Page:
Spring is for the birds
Like swallows to Capistrano, the robins have returned to the Adams County fruit orchards. Their morning chatter is a wonderful reminder that spring is upon us. The federal government issued a gloomy report this week about the harm new energy development - coal, wind, biofuels - is causing to bird populations, but did you ever consider how many birds are lost in vehicle collisions each year?
Spring is for the birds
Like swallows to Capistrano, the American robins have returned to the Adams County fruit orchards. Their morning chatter is a wonderful reminder that spring is upon us. The federal government issued a gloomy report this week about the harm new energy development - coal, wind, biofuels - is causing to bird populations, but did you ever consider how many birds are lost in vehicle collisions each year?
Some birds seem more susceptible to encountering car windshields than others. Have you ever seen a dead starling by the side of the road? Probably not. But hawks unfortunately love to perch on highway wires and swoop in on prey in the median. They dive low, with no regard to tractor trailers in their paths. Alas, Pennsylvania highways are littered with hawk carcasses.
Or consider the robin. They enjoy perching on low tree branches of roadside berms. They don't fly straight across the road, they dip low with the speed and agility of a slow-moving C-17 military cargo plane. Hence, the reason why we see so many perish in the roads each year. A little tap on the brakes when a robin sails in front of you can mean the difference between life and death for these loveable springtime friends.
The Pennsylvania Game Commission announces the return of LBJs or "Little Brown Jobs," a generic name for small, semi-brown song birds. In Pennsylvania this spring that means pine siskins. My feeders (sunflower and thistle) are full of them right now and they have remarkably little fear of humans.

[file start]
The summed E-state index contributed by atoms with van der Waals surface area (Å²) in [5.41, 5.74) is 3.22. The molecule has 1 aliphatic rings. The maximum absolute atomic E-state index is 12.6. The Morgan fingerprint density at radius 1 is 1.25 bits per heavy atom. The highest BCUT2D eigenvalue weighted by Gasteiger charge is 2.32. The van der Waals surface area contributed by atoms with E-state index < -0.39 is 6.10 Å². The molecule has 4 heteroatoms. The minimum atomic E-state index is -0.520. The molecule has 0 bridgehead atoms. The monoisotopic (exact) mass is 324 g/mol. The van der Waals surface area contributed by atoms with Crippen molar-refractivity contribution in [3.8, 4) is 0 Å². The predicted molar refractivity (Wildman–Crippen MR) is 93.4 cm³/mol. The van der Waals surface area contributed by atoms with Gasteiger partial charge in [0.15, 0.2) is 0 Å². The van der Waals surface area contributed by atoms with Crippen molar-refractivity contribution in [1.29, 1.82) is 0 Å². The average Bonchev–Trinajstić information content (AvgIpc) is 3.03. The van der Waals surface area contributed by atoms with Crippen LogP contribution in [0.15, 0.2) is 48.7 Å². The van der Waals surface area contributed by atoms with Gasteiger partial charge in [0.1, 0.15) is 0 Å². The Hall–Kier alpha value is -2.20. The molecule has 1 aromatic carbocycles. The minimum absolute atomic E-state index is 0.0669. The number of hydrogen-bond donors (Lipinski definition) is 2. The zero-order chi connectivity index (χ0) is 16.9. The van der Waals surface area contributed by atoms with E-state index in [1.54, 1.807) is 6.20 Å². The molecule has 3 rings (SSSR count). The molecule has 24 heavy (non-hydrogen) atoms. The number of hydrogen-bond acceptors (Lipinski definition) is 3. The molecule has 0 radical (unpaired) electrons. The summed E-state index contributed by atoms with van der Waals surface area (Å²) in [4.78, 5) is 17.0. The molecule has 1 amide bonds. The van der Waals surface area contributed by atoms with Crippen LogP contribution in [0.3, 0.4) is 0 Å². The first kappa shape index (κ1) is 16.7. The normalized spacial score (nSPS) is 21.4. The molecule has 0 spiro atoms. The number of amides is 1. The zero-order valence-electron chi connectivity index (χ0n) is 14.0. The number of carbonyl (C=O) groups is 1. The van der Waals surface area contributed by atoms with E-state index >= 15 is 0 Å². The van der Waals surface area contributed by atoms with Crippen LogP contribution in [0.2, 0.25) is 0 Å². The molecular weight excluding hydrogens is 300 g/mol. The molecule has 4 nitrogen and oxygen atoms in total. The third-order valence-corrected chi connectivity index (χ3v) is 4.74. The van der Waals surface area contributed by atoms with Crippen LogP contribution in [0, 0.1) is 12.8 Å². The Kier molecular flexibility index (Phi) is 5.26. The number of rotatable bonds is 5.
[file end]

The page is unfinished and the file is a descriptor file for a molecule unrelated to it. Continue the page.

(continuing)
The pine siskin is smaller than a house finch, has a smaller bill than a goldfinch, and has distinguishing yellow wing-bars and a flash of yellow under their wings. They have a rising buzzy “zzcree” call.
Meanwhile, high above Harrisburg, the falcons of the Capitol have returned. Each spring for the past nine years, a peregrine falcon pair has nested on a window ledge near the top of the Department of Environmental Protection headquarters and produced eggs. The building is appropriately named after Rachel Carson, Pennsylvania's famous environmental daughter who first sounded the alarm about the dangers of the pesticide DDT with the publication of Silent Spring in 1962. Scientists later learned that DDT was responsible for the near extinction of the peregrine falcon in the United States.
To follow the progress at the nest or to get more information about falcons, tune into the falcon cam Website. The male and female breeding pair have at least one egg in the nest this morning. A warning though, the falconcam is addictive, particularly when the eggs begin to hatch.
But the Capitol is not the only place falcons are nesting in Pennsylvania. In recent years pairs have nested at Philadelphia City Hall, the PA-NJ Turnpike bridge in Bristol, Bucks County, the Commodore Barry, Girard Point, Betsy Ross bridges, and on the New Jersey side of the Walt Whitman Bridge. Any reports of Philadelphia-area falcon activity are welcome. See Delaware Valley birding Website for a full list.
And finally, the Game Commission is doing its part to help the homeless - of the feathered variety. For the first time the commission is offering houses for sale for a range of birds, from wrens to owls and wood ducks. You can view the entire selection of nesting structures for sale on the Game Commission’s website by clicking on “Deals on Wildlife Homes” in the “Quick Clicks” box in the right-hand column of the homepage. The brochure and order form list the nesting structures by habitat type, to guide landowners in determining which nesting structure is best suited for their property.